With scalpel-like precision, Bakan dissects the tools that have been designed to monitor and regulate corporate behaviour, and he argues that the full panoply is flawed. Certification labels may be effective at encouraging “the idea of consumer power,” but they’re otherwise suspect. It’s simply too easy to game inspection, for one thing. It’s also meaningless to be accredited as a benefit corporation — or B Corp — because there is no monitoring, no enforcement, and no penalty for subsequent non-compliance. What’s more, Bakan argues, even the most progressive of us are powerless to drive material change. “Spiralling consumerism” is a problem the Davos elite recognizes, but it too is the creation of C‑suite ambitions and marketing. Despite growing pressure by consumers, corporations remain powerful and dangerous.

Corporate behaviour will change, Bakan concludes, only with dramatic legal and political action. Despite widespread political disaffection, he sees hope in a new crop of leaders, including Chokwe Lumumba, the mayor of Jackson, Mississippi, and Ada Colau, the mayor of Barcelona. These individuals have the courage to rehumanize how we do commerce and politics, while decentralized grassroots actions like Occupy and local experiments in participatory democracy also suggest the possibility of real change.

With The Corporation, Bakan helped initiate a rather vociferous industry of criticizing capitalism — one that has since detailed the ascendancy of surveillance and the myth of privacy, the wholesale monetization of all aspects of our lives, the demise of human values, and the general undermining of freedom and democracy. Many of these critiques are illuminating and full of difficult truths, but they usually fail to challenge the two foundational tenets of capitalism: that all human endeavour, even altruism, is motivated by self-interest and that all human activity can be explained in terms of supply and demand.

Capitalism endures because these reductive principles have become irrefutable truths. It’s why critiques of the system stay at the margins; they offer solutions that are limited to tweaking the rules and regulations. The game itself remains in place, and it continues being gamed.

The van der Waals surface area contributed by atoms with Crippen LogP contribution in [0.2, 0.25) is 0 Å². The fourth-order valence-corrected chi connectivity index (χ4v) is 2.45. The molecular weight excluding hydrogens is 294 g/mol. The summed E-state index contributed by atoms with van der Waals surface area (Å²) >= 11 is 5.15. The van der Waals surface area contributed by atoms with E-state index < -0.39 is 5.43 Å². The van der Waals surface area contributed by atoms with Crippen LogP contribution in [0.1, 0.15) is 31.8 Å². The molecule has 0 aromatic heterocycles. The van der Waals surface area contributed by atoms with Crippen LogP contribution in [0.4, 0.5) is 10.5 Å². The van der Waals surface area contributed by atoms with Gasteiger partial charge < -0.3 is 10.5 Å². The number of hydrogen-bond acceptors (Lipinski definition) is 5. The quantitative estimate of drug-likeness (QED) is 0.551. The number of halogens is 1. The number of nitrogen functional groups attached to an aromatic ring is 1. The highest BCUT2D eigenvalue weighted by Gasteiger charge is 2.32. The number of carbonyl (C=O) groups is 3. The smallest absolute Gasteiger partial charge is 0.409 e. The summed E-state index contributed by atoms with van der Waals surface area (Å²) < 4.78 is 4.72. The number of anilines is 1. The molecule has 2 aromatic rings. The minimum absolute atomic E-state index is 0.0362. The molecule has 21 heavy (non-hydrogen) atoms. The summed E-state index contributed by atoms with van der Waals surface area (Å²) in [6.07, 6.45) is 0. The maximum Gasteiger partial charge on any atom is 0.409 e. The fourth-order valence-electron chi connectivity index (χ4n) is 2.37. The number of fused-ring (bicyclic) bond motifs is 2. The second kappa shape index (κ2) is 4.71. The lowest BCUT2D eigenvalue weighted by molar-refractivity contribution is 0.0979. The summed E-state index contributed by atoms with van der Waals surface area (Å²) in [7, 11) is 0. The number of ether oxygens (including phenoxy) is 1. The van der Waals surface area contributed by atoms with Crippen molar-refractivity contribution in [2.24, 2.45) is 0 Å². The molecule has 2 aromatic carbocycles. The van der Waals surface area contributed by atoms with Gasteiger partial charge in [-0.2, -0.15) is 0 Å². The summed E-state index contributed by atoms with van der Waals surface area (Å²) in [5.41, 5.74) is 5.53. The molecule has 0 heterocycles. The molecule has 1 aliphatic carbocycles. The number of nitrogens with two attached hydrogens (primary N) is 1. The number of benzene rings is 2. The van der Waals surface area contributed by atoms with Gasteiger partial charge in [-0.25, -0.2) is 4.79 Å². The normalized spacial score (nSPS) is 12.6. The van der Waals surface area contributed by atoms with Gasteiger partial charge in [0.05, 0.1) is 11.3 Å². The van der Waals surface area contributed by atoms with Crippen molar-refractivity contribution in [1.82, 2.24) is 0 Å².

We won’t find solutions in the foundational beliefs that created the problem. If we are interested in actual change that will respect individuals, guard choice, and democratize possibilities, we need to start with challenging the capitalist laws of human behaviour. We need to articulate an alternative explanatory model.

Bakan warns us not to be fooled by the duplicity or the charm of the corporation. But the truth of our condition is more complex and complicated than the villainy of one type of player. Individuals who work in big business do not wake up in the morning wanting to exploit, deceive, and destroy the public good. And in many ways corporations have been the source of progress and beauty — everything from modern menstruation products and birth control pills to paper clips and espresso makers.

Never trust a charming man, my sister told me years ago, because his charm is hiding something that will hurt you. Bakan is telling us the same thing about corporations. But they need us as much as we need them. It is time to take that mutuality seriously, and perhaps this is the unintended lesson The New Corporation offers

Pamela Divinsky is the founder of the Divinsky Group. She holds a PhD in economics and history from the University of Chicago.